Guantanamo's Final Days

The infamous Prison Camp ain't dead yet

In any case, Khadr's attorney, Edney, says Omar can be rehabilitated. He describes Omar as an open-minded young man who likes to read Harry Potter and Lord of the Rings. According to a welfare report conducted by Canadian officials in March 2008, Khadr is a "likeable, funny, and intelligent young man" who, despite limited education, six years of detention, and no rehabilitation opportunities, demonstrates "remarkable insight and self-awareness." The report concludes Khadr is "salvageable" and "non-radicalized."

"I don't think anyone really has a handle on who he is today," says Michelle Shephard, author of a book about Khadr called Guantánamo's Child. "Before he was captured, he had a close relationship with his family, but we've heard various reports that at one point he had no interest in talking to his family. . . . At one point, I heard he was very devout, that he was leading prayers on the prison block, and then there's references [in the welfare report] where he's rather blasé about it.

"The only thing that's certain is that if he's released, he will need a lot of help integrating into society."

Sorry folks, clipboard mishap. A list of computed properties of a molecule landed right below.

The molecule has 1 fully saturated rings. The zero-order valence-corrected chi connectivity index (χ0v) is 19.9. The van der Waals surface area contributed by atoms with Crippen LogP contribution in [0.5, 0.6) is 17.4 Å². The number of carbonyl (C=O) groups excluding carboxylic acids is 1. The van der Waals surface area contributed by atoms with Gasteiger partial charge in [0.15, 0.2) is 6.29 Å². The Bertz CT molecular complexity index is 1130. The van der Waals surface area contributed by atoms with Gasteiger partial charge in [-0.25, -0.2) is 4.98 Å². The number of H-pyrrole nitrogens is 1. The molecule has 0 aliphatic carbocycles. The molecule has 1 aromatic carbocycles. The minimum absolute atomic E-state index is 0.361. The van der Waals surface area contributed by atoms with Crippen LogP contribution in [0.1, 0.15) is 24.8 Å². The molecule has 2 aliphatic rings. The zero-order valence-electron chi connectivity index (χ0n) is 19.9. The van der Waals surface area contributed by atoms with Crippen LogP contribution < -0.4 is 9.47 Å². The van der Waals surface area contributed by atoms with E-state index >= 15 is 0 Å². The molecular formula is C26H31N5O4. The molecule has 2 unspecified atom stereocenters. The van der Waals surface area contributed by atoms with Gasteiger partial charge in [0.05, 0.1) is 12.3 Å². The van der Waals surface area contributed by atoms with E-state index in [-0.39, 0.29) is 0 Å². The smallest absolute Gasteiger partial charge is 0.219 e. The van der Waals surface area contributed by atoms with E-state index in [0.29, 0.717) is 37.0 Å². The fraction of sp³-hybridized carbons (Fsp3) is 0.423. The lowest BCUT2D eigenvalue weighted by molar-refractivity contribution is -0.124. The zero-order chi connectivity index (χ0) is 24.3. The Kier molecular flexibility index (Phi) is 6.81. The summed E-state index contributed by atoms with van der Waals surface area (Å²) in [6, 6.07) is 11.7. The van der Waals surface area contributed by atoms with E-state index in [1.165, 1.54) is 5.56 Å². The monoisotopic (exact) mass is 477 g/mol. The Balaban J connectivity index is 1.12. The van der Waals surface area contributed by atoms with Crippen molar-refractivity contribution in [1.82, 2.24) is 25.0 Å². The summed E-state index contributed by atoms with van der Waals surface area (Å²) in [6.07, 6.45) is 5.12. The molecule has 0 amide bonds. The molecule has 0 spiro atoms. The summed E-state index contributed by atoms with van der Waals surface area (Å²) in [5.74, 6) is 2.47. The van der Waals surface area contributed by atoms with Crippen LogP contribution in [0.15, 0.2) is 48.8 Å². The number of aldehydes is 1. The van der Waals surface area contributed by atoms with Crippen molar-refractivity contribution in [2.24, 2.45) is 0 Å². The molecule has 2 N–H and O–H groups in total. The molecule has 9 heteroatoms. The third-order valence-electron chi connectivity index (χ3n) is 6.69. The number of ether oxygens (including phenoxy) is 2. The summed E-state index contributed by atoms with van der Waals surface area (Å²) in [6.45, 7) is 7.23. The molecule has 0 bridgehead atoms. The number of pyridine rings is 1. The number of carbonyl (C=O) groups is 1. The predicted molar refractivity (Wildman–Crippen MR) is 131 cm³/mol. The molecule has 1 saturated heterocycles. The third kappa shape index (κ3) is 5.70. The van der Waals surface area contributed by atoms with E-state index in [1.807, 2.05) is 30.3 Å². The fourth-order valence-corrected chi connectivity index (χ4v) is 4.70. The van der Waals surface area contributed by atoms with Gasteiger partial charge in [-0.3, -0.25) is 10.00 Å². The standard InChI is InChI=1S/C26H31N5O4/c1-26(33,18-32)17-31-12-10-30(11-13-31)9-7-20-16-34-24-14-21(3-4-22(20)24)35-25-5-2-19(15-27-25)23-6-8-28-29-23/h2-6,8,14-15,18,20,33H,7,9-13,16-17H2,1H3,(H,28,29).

Soldier Morris
Courtesy Layne Morris
Soldier Morris
The hastily built rooms at Camp X-Ray
Barry Blend
The hastily built rooms at Camp X-Ray


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Khadr's attorney has a rehabilitation plan already in place. He wants Khadr to move in with him and enroll at nearby King's University College. Edney will also assemble a team of Muslim clerics to help re-educate the young man.

Khadr's family has other plans. His mother recently said the family dreams of starting a farm upon his return. They will raise animals, she says, "far away from the pressure of the media and the pressure of the community who are so confused about our life."

Back in Salt Lake City, Layne Morris isn't buying any of it. He points out that one of Khadr's sisters has publicly advocated jihad and a brother has admitted to smuggling weapons to Al-Qaeda and plotting to kill the Pakistani prime minister. Most recently, Khadr's family showed up at a Toronto courtroom to show solidarity for a terrorist cell accused of planning to use truck bombs to blow up buildings in the city's downtown area.

"People have a short attention span, I guess," Morris says. "9/11 was, what, seven years ago? And already we forget about what we lost. I'm not complaining. There's so many other guys who made greater sacrifices than I have. Christopher Speer had a wife and two very young children, and that speaks for itself.

"Omar Khadr? People say he's a confused kid, but he knew exactly what he was doing. The way I see it, he should stay in jail for as long as he remains a threat to America."

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